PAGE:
Page 31: of Marine News Magazine (February 2014)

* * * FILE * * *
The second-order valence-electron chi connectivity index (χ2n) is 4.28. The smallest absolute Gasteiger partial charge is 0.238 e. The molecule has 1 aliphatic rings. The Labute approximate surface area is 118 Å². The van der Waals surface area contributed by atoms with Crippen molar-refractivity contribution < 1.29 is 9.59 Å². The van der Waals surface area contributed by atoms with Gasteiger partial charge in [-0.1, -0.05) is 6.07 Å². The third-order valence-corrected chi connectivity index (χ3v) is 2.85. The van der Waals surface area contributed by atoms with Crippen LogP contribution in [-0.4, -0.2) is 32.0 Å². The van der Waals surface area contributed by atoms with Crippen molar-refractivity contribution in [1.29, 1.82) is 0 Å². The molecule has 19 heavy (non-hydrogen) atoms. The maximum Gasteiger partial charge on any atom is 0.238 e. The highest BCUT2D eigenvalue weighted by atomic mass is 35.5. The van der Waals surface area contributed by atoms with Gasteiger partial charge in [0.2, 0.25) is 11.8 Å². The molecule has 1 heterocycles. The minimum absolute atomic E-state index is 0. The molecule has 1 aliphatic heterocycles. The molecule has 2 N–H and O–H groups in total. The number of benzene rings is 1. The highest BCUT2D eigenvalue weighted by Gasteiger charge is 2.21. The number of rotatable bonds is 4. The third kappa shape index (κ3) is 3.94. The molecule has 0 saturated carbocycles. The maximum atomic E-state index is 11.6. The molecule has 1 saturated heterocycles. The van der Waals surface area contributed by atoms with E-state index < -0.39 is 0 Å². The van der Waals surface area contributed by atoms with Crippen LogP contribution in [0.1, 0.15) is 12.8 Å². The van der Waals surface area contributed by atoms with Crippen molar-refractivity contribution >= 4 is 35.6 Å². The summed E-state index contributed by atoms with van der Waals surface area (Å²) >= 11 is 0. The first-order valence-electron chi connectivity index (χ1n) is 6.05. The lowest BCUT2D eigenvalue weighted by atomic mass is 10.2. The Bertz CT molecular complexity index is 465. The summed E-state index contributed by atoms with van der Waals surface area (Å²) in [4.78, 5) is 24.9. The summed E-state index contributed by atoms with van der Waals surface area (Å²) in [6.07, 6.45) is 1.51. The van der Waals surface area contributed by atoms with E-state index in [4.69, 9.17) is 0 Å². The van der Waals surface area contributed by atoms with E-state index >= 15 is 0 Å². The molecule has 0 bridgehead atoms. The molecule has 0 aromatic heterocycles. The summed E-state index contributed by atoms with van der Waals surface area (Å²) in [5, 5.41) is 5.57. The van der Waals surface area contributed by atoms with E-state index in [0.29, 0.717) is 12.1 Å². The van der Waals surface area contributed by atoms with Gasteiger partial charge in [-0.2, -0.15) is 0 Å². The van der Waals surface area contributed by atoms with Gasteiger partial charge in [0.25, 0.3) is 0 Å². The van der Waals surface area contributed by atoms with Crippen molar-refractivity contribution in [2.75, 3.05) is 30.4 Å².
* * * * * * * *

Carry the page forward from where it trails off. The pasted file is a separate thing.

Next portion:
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are minimal and don?t adequately prepare a mariner for an actual  re aboard a vessel. As an example, the CFR requires only that a mariner be able to don a  reman?s out t and breathing apparatus, if equipped. It says nothing about be- ing competent at the task or being able to accomplish the task in a given time frame. Your crew can (probably) com- ply with this requirement, but are they prepared? Land based  re ghters drill on these tasks until it be- comes muscle memory and they can do it without think- ing. Too often, though, a vessel manager will insist, ?That?s  ne, but my crew aren?t  re ghters.? But, the reality of the matter is that once a  re starts aboard their vessel, they are  re ghters. The  re doesn?t care about your level of train- ing ? it will burn until it?s stopped or it runs out of fuel. Amortizing the Cost: It All Adds UpDoes the time and money invested in training payoff in a real event? The answer is a resounding ?Yes.? A good rule of thumb is that every dollar spent on preparedness saves about four dollars in recovery costs, and that?s without a pollution event. How much does an oil spill cost your company? Crow- ley Maritime is one such organization that makes a consider- able investment in its people and their training, to ensure their crews have the skills and con dence to mitigate ship- board emergencies. Continued training onboard, beyond the regulatory requirements, will improve crew readiness and build the muscle memory needed to respond quickly. Operators should continue to improve their training, but remember the adage that the best way to  ght a  re is not to have one. An ongoing commitment to maintaining not only safety equipment but operational equipment and creating a culture that doesn?t tolerate complacency is the key to a safe operation. It?s the little things that can come together to create the conditions needed for a  re to start. If a  re does start, your crews will be playing catch up as they make the crucial decisions needed to cope with the incident. The tools and the training they have will make the difference. Start now by training to a standard in excess of simple compliance with the regulatory scheme. Is your crew really prepared? What if they are not? (Captain) Luke Carpenter is a 1977 graduate of the Massachusetts Maritime Academy started his Þ re service career in 1993 after sailing for 13 years as a deck ofÞ cer for SeaRiver Maritime. As a member of the Seattle Fire DepartmentÕs Marine Response Unit and later as an Assistant Chief for the Bainbridge Island Fire Department he has contributed to standard setting agencies such as the NFPA and helped develop training materials for organizations such as IFSTA and the Seattle Fire Department. MN FEB14 Layout 18-31.indd 31MN FEB14 Layout 18-31.indd 311/20/2014 10:04:45 AM1/20/2014 10:04:45 AM

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